Hope is a fundamental part of social work and social care. But in recent years social care workers have increasingly lost hope. A recent survey of more than 1,000 social workers found more than half (56%) were thinking of leaving [2], and the estimated turnover rate of directly employed staff working in the adult social care sector in 2018/19 was 30.8%, equivalent to approximately 440,000 leavers over the year [3].

Levels of disillusion in the sector are high, against a backdrop of lengthening queues, diminishing budgets and unrealistic/meaningless performance targets. When workers have innovative ideas, they get tangled in bureaucracy or dismissed within the hierarchy of their organisations. If forward-thinking leaders suggest new ways of working, all too often they’re met with a wave of change fatigue. Hope crushed in a collective ‘it won’t work here’ response.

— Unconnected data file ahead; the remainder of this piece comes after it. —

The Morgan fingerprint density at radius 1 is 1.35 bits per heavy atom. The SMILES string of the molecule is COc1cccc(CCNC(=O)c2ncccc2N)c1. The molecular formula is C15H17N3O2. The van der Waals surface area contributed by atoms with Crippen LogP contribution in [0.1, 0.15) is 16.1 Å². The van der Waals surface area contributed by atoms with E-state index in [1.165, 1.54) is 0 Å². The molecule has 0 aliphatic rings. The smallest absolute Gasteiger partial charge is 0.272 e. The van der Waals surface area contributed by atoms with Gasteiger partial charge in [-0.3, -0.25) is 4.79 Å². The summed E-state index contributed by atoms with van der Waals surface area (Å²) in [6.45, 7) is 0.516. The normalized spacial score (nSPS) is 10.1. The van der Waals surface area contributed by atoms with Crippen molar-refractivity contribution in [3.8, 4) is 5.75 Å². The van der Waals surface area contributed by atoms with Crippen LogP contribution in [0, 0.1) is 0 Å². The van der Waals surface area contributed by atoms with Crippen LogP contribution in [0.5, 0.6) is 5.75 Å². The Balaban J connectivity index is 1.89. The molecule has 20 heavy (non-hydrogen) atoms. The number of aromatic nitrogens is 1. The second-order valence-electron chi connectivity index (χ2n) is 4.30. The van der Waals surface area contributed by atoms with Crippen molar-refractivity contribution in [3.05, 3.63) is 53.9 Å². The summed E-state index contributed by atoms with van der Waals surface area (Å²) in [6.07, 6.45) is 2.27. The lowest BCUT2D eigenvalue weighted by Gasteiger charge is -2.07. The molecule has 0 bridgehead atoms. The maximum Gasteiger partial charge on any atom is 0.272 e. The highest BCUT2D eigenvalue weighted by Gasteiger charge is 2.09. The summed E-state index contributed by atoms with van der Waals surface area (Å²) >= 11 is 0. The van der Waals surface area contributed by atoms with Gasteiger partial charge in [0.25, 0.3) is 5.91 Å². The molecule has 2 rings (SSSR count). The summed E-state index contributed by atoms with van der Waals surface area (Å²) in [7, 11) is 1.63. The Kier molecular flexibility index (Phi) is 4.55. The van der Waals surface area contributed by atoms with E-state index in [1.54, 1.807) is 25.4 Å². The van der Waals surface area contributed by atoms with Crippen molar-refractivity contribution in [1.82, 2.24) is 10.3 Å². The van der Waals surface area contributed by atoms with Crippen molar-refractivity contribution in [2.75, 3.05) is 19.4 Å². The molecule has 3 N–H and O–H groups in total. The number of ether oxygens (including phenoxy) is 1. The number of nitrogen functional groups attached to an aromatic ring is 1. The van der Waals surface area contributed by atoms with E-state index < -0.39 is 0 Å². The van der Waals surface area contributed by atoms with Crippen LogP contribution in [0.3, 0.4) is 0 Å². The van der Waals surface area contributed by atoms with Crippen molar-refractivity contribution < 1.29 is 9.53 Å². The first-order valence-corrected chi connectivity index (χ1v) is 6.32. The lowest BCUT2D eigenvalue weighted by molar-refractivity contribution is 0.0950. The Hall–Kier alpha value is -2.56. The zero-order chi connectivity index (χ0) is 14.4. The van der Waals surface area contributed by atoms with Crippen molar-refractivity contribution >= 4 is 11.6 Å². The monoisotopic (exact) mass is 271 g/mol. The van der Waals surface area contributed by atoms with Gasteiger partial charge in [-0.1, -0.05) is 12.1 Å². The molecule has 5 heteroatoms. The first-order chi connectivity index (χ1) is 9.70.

A national picture devoid of hope

We’ve been hoping for change in social care for a long time. Hoping for successive governments to translate rhetoric into action. Hoping for a green paper. A white paper. More recognition. More respect. More money. A short term fix. A long term plan.

But nationally the dominant narrative of social care in the media and from think tanks and campaigning organisations is extremely negative.

“Social care, which fails to look after vulnerable people adequately, leaving them to be neglected and abused, is broken and in or on the brink of a crisis. The cost of social care is spiralling because there are growing numbers of older and disabled people and funding hasn’t kept pace with demand. Councils, the NHS and providers are under severe strain. The system can’t cope. Other valuable services are threatened.”

Neil Crowther [4]

Where is the hope in these headlines? Where is the incentive to invest, to build, to get involved, to change?

People seeking support experience a system that fails to offer hope. Social care workers caught up in the social care machine are losing hope. And the national picture of social care is devoid of hope. It’s a gloomy picture isn’t it? So why I am so full of hope about our social care future?

Hope for the social care future

“We need people to feel HOPE about the future of social care so it gives us some energy to work together.”

Social Care Future [5]